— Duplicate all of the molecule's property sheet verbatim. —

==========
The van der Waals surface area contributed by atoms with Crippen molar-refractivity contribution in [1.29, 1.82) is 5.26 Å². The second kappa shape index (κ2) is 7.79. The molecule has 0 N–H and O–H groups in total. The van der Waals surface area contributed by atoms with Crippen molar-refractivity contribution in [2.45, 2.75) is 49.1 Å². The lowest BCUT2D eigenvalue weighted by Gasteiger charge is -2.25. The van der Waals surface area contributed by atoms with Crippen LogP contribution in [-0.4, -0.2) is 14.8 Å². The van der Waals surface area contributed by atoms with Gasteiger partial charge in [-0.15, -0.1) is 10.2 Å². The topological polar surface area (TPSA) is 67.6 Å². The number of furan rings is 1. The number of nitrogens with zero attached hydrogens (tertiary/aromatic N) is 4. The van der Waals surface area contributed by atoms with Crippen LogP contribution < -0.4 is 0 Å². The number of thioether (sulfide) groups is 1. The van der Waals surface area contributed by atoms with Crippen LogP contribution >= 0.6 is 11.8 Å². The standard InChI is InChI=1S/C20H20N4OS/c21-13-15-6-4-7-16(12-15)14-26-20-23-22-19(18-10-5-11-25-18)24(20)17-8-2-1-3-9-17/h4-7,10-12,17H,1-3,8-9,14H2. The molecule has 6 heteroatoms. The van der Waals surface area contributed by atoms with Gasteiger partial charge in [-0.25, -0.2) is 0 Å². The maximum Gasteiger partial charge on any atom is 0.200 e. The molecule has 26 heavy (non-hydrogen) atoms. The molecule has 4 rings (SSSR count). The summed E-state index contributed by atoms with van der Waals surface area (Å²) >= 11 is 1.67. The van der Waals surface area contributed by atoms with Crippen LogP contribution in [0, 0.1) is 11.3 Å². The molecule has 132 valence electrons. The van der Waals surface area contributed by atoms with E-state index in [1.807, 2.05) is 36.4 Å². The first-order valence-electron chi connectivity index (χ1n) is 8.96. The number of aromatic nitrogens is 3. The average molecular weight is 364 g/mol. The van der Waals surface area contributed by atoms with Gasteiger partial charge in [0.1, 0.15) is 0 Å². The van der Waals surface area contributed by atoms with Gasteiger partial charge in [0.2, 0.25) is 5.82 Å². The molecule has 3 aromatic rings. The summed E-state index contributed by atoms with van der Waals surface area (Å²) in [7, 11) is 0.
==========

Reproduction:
The van der Waals surface area contributed by atoms with Crippen molar-refractivity contribution in [1.29, 1.82) is 5.26 Å². The second kappa shape index (κ2) is 7.79. The molecule has 0 N–H and O–H groups in total. The van der Waals surface area contributed by atoms with Crippen molar-refractivity contribution in [2.45, 2.75) is 49.1 Å². The lowest BCUT2D eigenvalue weighted by Gasteiger charge is -2.25. The van der Waals surface area contributed by atoms with Crippen LogP contribution in [-0.4, -0.2) is 14.8 Å². The van der Waals surface area contributed by atoms with Gasteiger partial charge in [-0.15, -0.1) is 10.2 Å². The topological polar surface area (TPSA) is 67.6 Å². The number of furan rings is 1. The number of nitrogens with zero attached hydrogens (tertiary/aromatic N) is 4. The van der Waals surface area contributed by atoms with Crippen LogP contribution < -0.4 is 0 Å². The number of thioether (sulfide) groups is 1. The van der Waals surface area contributed by atoms with Crippen LogP contribution >= 0.6 is 11.8 Å². The standard InChI is InChI=1S/C20H20N4OS/c21-13-15-6-4-7-16(12-15)14-26-20-23-22-19(18-10-5-11-25-18)24(20)17-8-2-1-3-9-17/h4-7,10-12,17H,1-3,8-9,14H2. The molecule has 6 heteroatoms. The van der Waals surface area contributed by atoms with Gasteiger partial charge in [-0.25, -0.2) is 0 Å². The maximum Gasteiger partial charge on any atom is 0.200 e. The molecule has 26 heavy (non-hydrogen) atoms. The molecule has 4 rings (SSSR count). The summed E-state index contributed by atoms with van der Waals surface area (Å²) >= 11 is 1.67. The van der Waals surface area contributed by atoms with Crippen LogP contribution in [0, 0.1) is 11.3 Å². The molecule has 132 valence electrons. The van der Waals surface area contributed by atoms with E-state index in [1.807, 2.05) is 36.4 Å². The first-order valence-electron chi connectivity index (χ1n) is 8.96. The number of aromatic nitrogens is 3. The average molecular weight is 364 g/mol. The van der Waals surface area contributed by atoms with Gasteiger partial charge in [0.1, 0.15) is 0 Å². The van der Waals surface area contributed by atoms with Gasteiger partial charge in [0.2, 0.25) is 5.82 Å². The molecule has 3 aromatic rings. The summed E-state index contributed by atoms with van der Waals surface area (Å²) in [7, 11) is 0.